As we march toward the start of the 2013 college football season, the NFL Draft scouting community continues to work to obtain a baseline understanding of the eligible prospects for the 2014 NFL Draft.
One of the toughest challenges that an evaluator faces is the assessment of a prospect who is coming back after a year away from the game. Whether due to injury or transfer rules, players that miss the most recent season of action require a combination of film study and overall “gut feeling” when projecting their likely draft value at the start of the new year.
After an impressive freshman season at Notre Dame, Lynch decided to transfer to USF and return to his home state of Florida. As a result, he was forced to sit out the 2012 college football season. Had he played last year in South Bend (and repeated his 2011 performance), it’s conceivable that we’d be talking about him in the same breath as Jadeveon Clowney.Continue reading …
As we enter Draft season, FRG will be releasing our preliminary rankings for each position. Things can change as we sprint toward April 25th, with the All-Star Games, the NFL Scouting Combine, and Pro Day workouts all having yet to be completed.
In this installment of the FRG Scouting Series, I decided to take a look at Corey Lemonier, DE, Auburn. Lemonier entered the 2012 College Football season with a lot of hype following a 2011 campaign that saw the Junior from Hialeah, Florida register 9.5 sacks and a team-high 13.5 tackles for loss (good for 8th in the SEC). Lemonier is widely regarded as a one of the best 10 Defensive Ends available for the 2013 Draft.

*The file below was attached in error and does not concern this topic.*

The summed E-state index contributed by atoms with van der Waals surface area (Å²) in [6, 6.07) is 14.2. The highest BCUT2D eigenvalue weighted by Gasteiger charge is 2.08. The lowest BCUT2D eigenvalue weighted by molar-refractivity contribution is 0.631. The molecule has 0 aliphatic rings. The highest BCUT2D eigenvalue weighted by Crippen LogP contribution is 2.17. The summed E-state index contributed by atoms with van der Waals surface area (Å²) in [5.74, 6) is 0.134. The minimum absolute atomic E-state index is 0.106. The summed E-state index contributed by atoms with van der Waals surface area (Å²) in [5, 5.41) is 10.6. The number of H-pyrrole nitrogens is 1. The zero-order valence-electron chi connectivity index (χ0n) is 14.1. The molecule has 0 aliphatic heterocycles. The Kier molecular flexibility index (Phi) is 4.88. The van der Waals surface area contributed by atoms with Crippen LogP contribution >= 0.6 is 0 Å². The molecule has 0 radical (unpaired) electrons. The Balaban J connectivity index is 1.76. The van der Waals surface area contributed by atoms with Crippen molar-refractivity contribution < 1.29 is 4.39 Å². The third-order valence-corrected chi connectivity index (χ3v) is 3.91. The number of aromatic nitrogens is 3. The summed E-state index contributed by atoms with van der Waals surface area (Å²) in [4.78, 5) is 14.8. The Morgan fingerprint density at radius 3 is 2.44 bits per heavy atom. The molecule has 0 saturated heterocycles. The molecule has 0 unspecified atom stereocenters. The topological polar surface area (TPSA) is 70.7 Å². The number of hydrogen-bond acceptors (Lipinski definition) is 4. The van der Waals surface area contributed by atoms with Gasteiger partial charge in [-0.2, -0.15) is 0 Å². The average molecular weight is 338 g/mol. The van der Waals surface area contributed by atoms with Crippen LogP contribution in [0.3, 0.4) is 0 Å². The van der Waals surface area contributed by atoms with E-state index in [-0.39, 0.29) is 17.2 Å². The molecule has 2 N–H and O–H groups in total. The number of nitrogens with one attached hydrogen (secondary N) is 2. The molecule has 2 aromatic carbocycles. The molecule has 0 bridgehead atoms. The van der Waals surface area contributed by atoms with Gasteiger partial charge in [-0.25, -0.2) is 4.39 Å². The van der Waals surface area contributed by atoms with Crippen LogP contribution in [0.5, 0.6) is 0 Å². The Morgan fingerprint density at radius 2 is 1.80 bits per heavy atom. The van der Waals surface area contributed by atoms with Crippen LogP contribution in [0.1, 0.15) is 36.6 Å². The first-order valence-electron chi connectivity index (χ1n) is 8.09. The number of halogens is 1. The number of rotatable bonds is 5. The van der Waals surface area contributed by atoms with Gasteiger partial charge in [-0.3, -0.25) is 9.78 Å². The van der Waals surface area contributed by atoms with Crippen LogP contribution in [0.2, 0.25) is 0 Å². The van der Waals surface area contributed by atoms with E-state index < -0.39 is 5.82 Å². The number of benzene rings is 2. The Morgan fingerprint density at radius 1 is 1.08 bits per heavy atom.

The following is FRG’s breakdown of Corey Lemonier’s game and projection to the NFL:
Lemonier is listed at 6’4, 246lbs. He’s a chiseled athlete whose work ethic in the gym is obvious. However, Lemonier presents as a player that is a little light in the legs and the rear. I’m concerned that his frame suggests a lacking lower-body strength that is needed to anchor down against bigger, stronger NFL offensive linemen. I question whether Lemonier has the body-type to add weight; he’s extremely muscular. It’s not as easy as one might expect.
Lemonier has plus length for the position. He has a long frame, especially his arms. In order to have a fighter’s chance as a pass rusher in the NFL, you need to have long arms. Lemonier has them. With proper coaching, he should able to learn how to use his length to his advantage and consistently gain the leverage advantage against opposing linemen.
In my estimation, Lemonier will have to add anywhere from 10-15 lbs to compliment his skill-set on the next level. Continue reading …